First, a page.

In this innovation paper, we lay the foundation for such a model by proposing an empirical model that simulates oxytocin concentrations and contraction and dilation profiles. The model should be able to run in real, or accelerated, time and should be easy to manipulate to reflect different patients.
Basic assumptions are made, similar to the ones in the article of Bastos et al.  and based on understanding of physiological relations, in order to keep the model as simple as possible, while approaching the target data of Zhang et al. . The subsystems and variables connecting them, as described in the introduction, are reflected in the block diagram of Fig. 1.
The model equations referring to Fig. 1 from left to right are introduced below. The rate of oxytocin release by the hypothalamus r(t) in mU/min has a fixed component, reflected in the parameter P 1 and depends linearly via a gain P 2 on the sensed dilation d(t) in centimeters:
Units of parameters can easily be derived from the units of the variables. The change in mass of oxytocin depends on the elimination rate constant P 3 , the current mass m(t) in mU, and the release rate, represented by a first-order pharmacokinetic model:
Dividing the mass by the volume of distribution P 4 results in the concentration of oxytocin in mU/mL:
The concentration dependency of contraction frequency f(t) in 1/min and contraction amplitude a(t) in mm Hg is represented by a sigmoidal curve, Eqs. (4) and (5). For example in Eq. (4), for a concentration equal to zero, the frequency is zero; for a concentration equal to P 6 , it is 50% of the maximum frequency P 5 ; and for higher concentrations, it tends toward P 5 . The slope of both pharmacodynamic relationships is governed by P 7 :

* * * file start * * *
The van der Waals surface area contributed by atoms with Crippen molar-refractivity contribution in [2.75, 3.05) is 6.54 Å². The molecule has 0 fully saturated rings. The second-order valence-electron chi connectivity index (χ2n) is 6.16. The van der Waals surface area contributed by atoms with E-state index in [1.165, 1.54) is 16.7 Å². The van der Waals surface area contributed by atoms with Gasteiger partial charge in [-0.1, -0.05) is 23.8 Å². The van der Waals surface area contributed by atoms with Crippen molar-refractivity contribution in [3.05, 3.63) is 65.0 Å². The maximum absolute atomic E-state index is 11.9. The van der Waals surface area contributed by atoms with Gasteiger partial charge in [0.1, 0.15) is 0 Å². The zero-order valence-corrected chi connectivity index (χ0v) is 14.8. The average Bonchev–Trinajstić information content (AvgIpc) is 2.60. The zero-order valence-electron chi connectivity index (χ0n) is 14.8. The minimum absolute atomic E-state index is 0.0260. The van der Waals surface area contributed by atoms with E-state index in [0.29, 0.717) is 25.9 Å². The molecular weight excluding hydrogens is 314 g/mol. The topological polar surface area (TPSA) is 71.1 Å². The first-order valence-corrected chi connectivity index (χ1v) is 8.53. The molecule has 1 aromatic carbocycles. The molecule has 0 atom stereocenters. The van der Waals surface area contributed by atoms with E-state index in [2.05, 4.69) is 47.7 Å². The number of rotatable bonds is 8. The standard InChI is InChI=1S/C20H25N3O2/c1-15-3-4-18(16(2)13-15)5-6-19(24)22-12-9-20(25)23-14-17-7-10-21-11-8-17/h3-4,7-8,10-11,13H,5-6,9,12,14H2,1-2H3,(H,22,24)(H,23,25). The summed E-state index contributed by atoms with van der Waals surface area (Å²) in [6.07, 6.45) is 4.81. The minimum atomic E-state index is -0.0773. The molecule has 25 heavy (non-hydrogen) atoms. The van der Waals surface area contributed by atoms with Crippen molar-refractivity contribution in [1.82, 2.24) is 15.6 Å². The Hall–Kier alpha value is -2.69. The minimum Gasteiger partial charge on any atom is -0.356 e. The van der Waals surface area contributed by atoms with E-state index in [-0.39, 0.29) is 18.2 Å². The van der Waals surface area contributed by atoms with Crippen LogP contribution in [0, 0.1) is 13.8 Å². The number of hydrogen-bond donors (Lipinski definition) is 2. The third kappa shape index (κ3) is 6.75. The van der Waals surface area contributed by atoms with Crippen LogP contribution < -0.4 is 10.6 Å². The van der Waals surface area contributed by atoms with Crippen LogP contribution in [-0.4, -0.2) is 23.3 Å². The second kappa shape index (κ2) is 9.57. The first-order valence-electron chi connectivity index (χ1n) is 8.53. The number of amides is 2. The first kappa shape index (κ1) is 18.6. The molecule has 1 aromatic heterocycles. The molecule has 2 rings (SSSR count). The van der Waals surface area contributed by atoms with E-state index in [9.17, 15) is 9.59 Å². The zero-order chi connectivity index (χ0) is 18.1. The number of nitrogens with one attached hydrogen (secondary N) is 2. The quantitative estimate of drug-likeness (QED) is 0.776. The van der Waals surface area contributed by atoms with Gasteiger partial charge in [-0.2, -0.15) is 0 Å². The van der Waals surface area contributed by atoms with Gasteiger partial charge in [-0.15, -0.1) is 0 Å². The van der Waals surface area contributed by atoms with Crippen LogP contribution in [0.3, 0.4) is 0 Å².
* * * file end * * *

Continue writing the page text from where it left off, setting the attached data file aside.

The amplitude has a non-zero baseline P 8 and a concentration-dependent part reflected in P 9 (the difference between the maximum and baseline amplitude values):
The change in dilation depends on the pressure exerted by the fetus on the cervix P 10 , which is assumed fixed in this version of the model, and on the product of frequency and amplitude. This second influence is assumed linearly proportional with gain P 11 . Thus, the resulting uterine model is
Referenced and empirically adjusted parameters are listed in Table 1.
Equations (1–6) were implemented in MATLAB (MATLAB R2017a, The MathWorks Inc.) using the Euler forward method with an integration step size of 1 min to integrate the two differential equations. Model simulation results are presented and compared to target data obtained from Zhang et al.  for cervical dilation.
Figure 2 shows simulation results from the initial conditions d(0) = 2.00 cm, and m(0) = 275 mU, using the parameters listed in Table 1. The stars in Fig. 1 correspond to dilation data for patient A in Zhang et al. . This patient was admitted at 2 cm and labor progressed to 10 cm with labor considered non-protracted.
Simulated dilation matches dilation in a normal patient in an approximation that is considered realistic enough for educational simulation. Parameters P 2 and P 11 were adjusted to achieve this match. Further research could address which parameters are patient- or population-specific and can be used to simulate different labor types. The model parameter estimation procedure could then be formalized so that a clinical instructor can easily use it to meet his or her educational objectives. Ongoing work involves expanding the set of target data and matching simulation results to them, to enhance model validity and demonstrate the possibility to match different patient profiles. Critical analysis of the pharmacokinetic model may be necessary. It would also be interesting to explore validity of the model for exogenous oxytocin administration.